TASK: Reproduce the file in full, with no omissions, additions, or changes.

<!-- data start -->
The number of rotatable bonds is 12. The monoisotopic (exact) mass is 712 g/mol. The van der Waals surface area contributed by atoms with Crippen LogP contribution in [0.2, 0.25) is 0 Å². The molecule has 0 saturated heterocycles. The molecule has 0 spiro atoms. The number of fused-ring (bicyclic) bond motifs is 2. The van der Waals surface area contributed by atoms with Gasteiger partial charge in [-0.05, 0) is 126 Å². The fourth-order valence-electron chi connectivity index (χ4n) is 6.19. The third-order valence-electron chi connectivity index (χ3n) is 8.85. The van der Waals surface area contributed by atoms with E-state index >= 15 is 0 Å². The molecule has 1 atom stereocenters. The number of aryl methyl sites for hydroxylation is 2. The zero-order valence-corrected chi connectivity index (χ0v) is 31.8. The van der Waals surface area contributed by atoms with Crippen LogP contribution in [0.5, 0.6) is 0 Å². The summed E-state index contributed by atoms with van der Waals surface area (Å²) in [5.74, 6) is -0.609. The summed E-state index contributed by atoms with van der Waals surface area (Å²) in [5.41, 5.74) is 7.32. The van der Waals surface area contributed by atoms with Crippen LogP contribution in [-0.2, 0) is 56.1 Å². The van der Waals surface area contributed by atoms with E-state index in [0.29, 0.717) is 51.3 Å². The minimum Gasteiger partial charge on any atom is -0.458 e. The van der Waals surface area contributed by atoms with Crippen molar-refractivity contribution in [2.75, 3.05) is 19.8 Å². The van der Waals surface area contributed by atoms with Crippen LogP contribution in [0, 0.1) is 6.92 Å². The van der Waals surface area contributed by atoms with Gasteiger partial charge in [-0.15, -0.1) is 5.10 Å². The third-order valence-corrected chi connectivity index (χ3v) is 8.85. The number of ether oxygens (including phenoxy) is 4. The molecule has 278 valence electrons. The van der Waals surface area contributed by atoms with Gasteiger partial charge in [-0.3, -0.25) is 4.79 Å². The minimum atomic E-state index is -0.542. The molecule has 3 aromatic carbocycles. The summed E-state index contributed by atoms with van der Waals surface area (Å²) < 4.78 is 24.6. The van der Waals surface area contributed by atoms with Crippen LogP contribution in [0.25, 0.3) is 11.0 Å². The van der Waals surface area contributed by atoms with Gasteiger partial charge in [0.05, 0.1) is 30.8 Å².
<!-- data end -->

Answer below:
The number of rotatable bonds is 12. The monoisotopic (exact) mass is 712 g/mol. The van der Waals surface area contributed by atoms with Crippen LogP contribution in [0.2, 0.25) is 0 Å². The molecule has 0 saturated heterocycles. The molecule has 0 spiro atoms. The number of fused-ring (bicyclic) bond motifs is 2. The van der Waals surface area contributed by atoms with Gasteiger partial charge in [-0.05, 0) is 126 Å². The fourth-order valence-electron chi connectivity index (χ4n) is 6.19. The third-order valence-electron chi connectivity index (χ3n) is 8.85. The van der Waals surface area contributed by atoms with E-state index >= 15 is 0 Å². The molecule has 1 atom stereocenters. The number of aryl methyl sites for hydroxylation is 2. The zero-order valence-corrected chi connectivity index (χ0v) is 31.8. The van der Waals surface area contributed by atoms with Crippen LogP contribution in [0.5, 0.6) is 0 Å². The summed E-state index contributed by atoms with van der Waals surface area (Å²) in [5.74, 6) is -0.609. The summed E-state index contributed by atoms with van der Waals surface area (Å²) in [5.41, 5.74) is 7.32. The van der Waals surface area contributed by atoms with Crippen LogP contribution in [-0.2, 0) is 56.1 Å². The van der Waals surface area contributed by atoms with E-state index in [0.29, 0.717) is 51.3 Å². The minimum Gasteiger partial charge on any atom is -0.458 e. The van der Waals surface area contributed by atoms with Crippen molar-refractivity contribution in [2.75, 3.05) is 19.8 Å². The van der Waals surface area contributed by atoms with Crippen LogP contribution in [0, 0.1) is 6.92 Å². The van der Waals surface area contributed by atoms with Gasteiger partial charge in [-0.15, -0.1) is 5.10 Å². The third-order valence-corrected chi connectivity index (χ3v) is 8.85. The number of ether oxygens (including phenoxy) is 4. The molecule has 278 valence electrons. The van der Waals surface area contributed by atoms with Gasteiger partial charge in [-0.3, -0.25) is 4.79 Å². The minimum atomic E-state index is -0.542. The molecule has 3 aromatic carbocycles. The summed E-state index contributed by atoms with van der Waals surface area (Å²) < 4.78 is 24.6. The van der Waals surface area contributed by atoms with Crippen LogP contribution in [0.25, 0.3) is 11.0 Å². The van der Waals surface area contributed by atoms with Gasteiger partial charge in [0.05, 0.1) is 30.8 Å².